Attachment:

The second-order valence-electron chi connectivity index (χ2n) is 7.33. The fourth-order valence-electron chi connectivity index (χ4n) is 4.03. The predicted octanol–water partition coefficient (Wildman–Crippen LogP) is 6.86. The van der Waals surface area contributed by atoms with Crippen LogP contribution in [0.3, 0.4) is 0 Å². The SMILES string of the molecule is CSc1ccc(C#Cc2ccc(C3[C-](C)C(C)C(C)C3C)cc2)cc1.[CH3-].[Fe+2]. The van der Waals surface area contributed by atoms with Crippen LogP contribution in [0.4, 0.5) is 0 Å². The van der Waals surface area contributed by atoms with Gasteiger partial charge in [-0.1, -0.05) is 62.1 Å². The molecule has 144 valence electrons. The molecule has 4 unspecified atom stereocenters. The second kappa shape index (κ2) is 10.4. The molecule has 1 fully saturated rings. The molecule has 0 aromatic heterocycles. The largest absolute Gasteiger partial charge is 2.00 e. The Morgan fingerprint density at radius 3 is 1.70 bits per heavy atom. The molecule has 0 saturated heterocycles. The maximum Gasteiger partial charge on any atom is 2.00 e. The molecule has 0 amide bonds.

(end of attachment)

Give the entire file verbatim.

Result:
The second-order valence-electron chi connectivity index (χ2n) is 7.33. The fourth-order valence-electron chi connectivity index (χ4n) is 4.03. The predicted octanol–water partition coefficient (Wildman–Crippen LogP) is 6.86. The van der Waals surface area contributed by atoms with Crippen LogP contribution in [0.3, 0.4) is 0 Å². The SMILES string of the molecule is CSc1ccc(C#Cc2ccc(C3[C-](C)C(C)C(C)C3C)cc2)cc1.[CH3-].[Fe+2]. The van der Waals surface area contributed by atoms with Crippen LogP contribution in [0.4, 0.5) is 0 Å². The van der Waals surface area contributed by atoms with Gasteiger partial charge in [-0.1, -0.05) is 62.1 Å². The molecule has 144 valence electrons. The molecule has 4 unspecified atom stereocenters. The second kappa shape index (κ2) is 10.4. The molecule has 1 fully saturated rings. The molecule has 0 aromatic heterocycles. The largest absolute Gasteiger partial charge is 2.00 e. The Morgan fingerprint density at radius 3 is 1.70 bits per heavy atom. The molecule has 0 saturated heterocycles. The maximum Gasteiger partial charge on any atom is 2.00 e. The molecule has 0 amide bonds.